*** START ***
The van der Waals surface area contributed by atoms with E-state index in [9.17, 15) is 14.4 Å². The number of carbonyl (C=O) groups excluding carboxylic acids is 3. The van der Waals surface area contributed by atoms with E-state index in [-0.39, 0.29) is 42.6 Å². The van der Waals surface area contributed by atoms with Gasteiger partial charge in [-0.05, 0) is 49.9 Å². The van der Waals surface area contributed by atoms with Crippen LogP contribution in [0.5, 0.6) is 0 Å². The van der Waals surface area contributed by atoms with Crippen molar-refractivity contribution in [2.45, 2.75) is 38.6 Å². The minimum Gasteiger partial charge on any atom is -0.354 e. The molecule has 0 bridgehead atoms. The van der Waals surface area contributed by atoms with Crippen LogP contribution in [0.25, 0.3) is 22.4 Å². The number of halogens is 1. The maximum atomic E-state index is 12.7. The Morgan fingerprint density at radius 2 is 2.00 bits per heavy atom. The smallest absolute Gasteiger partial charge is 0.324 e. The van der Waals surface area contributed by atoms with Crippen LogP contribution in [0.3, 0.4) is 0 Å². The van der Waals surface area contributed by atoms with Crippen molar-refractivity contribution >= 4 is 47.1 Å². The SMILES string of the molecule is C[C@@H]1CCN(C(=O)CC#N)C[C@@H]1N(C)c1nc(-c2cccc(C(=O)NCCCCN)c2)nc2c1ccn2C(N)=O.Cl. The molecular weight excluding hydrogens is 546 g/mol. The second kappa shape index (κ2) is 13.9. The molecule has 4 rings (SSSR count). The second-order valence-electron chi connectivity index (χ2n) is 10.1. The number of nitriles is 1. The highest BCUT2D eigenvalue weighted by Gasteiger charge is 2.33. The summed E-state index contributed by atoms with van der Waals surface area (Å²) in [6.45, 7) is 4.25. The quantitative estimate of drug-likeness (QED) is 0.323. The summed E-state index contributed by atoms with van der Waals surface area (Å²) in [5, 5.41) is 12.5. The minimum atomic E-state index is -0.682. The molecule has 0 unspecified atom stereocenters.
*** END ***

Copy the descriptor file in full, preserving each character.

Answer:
The van der Waals surface area contributed by atoms with E-state index in [9.17, 15) is 14.4 Å². The number of carbonyl (C=O) groups excluding carboxylic acids is 3. The van der Waals surface area contributed by atoms with E-state index in [-0.39, 0.29) is 42.6 Å². The van der Waals surface area contributed by atoms with Gasteiger partial charge in [-0.05, 0) is 49.9 Å². The van der Waals surface area contributed by atoms with Crippen LogP contribution in [0.5, 0.6) is 0 Å². The van der Waals surface area contributed by atoms with Crippen molar-refractivity contribution in [2.45, 2.75) is 38.6 Å². The minimum Gasteiger partial charge on any atom is -0.354 e. The molecule has 0 bridgehead atoms. The van der Waals surface area contributed by atoms with Crippen LogP contribution in [0.25, 0.3) is 22.4 Å². The number of halogens is 1. The maximum atomic E-state index is 12.7. The Morgan fingerprint density at radius 2 is 2.00 bits per heavy atom. The smallest absolute Gasteiger partial charge is 0.324 e. The van der Waals surface area contributed by atoms with Crippen LogP contribution in [0.3, 0.4) is 0 Å². The van der Waals surface area contributed by atoms with Crippen molar-refractivity contribution >= 4 is 47.1 Å². The SMILES string of the molecule is C[C@@H]1CCN(C(=O)CC#N)C[C@@H]1N(C)c1nc(-c2cccc(C(=O)NCCCCN)c2)nc2c1ccn2C(N)=O.Cl. The molecular weight excluding hydrogens is 546 g/mol. The second kappa shape index (κ2) is 13.9. The molecule has 4 rings (SSSR count). The second-order valence-electron chi connectivity index (χ2n) is 10.1. The number of nitriles is 1. The highest BCUT2D eigenvalue weighted by Gasteiger charge is 2.33. The summed E-state index contributed by atoms with van der Waals surface area (Å²) in [6.45, 7) is 4.25. The quantitative estimate of drug-likeness (QED) is 0.323. The summed E-state index contributed by atoms with van der Waals surface area (Å²) in [5, 5.41) is 12.5. The minimum atomic E-state index is -0.682. The molecule has 0 unspecified atom stereocenters.